Logistics support pact with US helps naval ties
India signed the LEMOA, the first of the three foundational agreements proposed by Washington to deepen bilateral military cooperation, with the US in August 2016.Updated: Dec 26, 2018 12:31 IST
A significant number of at sea replenishments have taken place between the Indian and United States navies in recent months, with the bilateral Logistics Exchange Memorandum of Association (LEMOA) being fully implemented, two government officials familiar with the move said on condition of anonymity.
India signed the LEMOA, the first of the three foundational agreements proposed by Washington to deepen bilateral military cooperation, with the US in August 2016.
Indian and US warships are being refuelled regularly by each other’s tankers at sea, easing logistical constraints under the LEMOA legal framework, said one of the officials cited above.
“Our warship deployed in the Gulf of Aden for anti-piracy patrols was refuelled by a US tanker earlier this month. All issues relating to cash payment or the reciprocal provision of logistics support have been straightened out,” said the second official.
Amphibious transport dock USS Anchorage, with the embarked 13th Marine Expeditionary Unit (MEU), arrived in Visakhapatnam on December 22 for a four-day port visit and was provided supplies and services under the LEMOA framework, said a navy officer requesting not to be identified.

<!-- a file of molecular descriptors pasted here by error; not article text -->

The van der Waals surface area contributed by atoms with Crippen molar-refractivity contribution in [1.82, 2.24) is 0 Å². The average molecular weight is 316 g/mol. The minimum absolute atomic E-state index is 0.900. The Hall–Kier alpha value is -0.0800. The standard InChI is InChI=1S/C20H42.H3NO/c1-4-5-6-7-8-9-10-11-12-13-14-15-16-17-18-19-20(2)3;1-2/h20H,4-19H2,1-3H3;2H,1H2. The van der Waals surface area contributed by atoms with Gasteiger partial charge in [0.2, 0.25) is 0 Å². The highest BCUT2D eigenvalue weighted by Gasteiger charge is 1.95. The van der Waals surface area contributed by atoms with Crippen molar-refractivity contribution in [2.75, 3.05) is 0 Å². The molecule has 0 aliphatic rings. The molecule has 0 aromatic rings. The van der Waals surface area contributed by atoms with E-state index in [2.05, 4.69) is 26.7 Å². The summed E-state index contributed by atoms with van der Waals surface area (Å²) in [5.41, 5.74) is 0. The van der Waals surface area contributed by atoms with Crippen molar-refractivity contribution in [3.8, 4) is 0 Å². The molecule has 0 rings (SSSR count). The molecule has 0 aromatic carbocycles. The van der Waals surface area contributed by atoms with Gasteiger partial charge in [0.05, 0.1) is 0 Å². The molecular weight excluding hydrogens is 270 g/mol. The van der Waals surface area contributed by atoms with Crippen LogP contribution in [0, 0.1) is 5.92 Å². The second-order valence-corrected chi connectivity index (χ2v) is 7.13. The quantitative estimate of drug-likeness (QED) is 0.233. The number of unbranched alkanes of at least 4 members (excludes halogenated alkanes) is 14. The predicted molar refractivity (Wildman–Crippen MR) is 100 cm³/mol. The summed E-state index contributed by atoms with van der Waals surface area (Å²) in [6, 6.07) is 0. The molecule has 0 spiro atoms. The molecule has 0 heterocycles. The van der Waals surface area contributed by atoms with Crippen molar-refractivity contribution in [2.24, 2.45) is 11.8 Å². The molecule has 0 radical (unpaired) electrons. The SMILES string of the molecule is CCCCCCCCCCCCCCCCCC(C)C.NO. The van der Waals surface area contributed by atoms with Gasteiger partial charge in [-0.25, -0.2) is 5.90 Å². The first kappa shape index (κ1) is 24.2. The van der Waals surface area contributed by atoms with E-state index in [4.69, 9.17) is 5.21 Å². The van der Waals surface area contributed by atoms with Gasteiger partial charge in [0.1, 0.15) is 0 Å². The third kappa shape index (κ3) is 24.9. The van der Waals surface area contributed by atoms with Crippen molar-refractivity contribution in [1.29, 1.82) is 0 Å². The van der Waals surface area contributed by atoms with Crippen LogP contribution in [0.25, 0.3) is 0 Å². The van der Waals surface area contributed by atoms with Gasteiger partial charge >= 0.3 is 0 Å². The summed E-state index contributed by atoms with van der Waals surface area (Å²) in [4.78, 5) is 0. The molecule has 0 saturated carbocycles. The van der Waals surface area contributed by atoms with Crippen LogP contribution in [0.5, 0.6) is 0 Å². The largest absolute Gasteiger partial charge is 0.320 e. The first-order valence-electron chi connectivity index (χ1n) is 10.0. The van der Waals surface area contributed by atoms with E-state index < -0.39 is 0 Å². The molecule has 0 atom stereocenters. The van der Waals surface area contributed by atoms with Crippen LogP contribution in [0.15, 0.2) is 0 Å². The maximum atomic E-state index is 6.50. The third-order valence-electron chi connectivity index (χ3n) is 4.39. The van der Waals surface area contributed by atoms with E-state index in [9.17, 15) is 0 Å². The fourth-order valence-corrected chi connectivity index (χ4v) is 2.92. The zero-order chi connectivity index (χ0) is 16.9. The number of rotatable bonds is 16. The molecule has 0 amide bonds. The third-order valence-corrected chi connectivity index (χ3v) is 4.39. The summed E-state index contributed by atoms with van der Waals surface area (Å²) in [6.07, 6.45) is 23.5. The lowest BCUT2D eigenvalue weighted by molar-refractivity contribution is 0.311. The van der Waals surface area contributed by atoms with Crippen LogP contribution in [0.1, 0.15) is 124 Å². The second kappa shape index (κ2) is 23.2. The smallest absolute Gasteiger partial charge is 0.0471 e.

Top Indian and US Navy officials met for the 21st Executive Steering Group on bilateral naval cooperation in New Delhi on December 12 and underlined how the naval partnership was getting stronger with a special mention of the LEMOA.
Military affairs expert Rear Admiral (retd) Sudarshan Shrikhande said the full scope of LEMOA was being realised by the two navies in terms of reciprocal provision of logistics support, supplies and services and the pact would serve as a template for similar arrangements with other countries such as Russia.
India and the US signed the second foundational defence partnership agreement in September, signalling the deepening of a relationship that has warmed over the recent years. The Communications Compatibility and Security Agreement (Comcasa) was signed by India and the US at the inaugural two-plus-two dialogue between their foreign and defence ministers.
Valid for 10 years, Comcasa aims to provide a legal framework for the transfer of highly sensitive communication security equipment from the US to India that will streamline and facilitate interoperability between their armed forces.
Comcasa was delayed for years as New Delhi bargained hard for getting its concerns addressed before inking the sensitive pact that would effectively mean opening up its military communications network to the US military.
Work on the third foundational agreement, Basic Exchange and Cooperation Agreement (BECA), for sharing geospatial intelligence is yet to begin.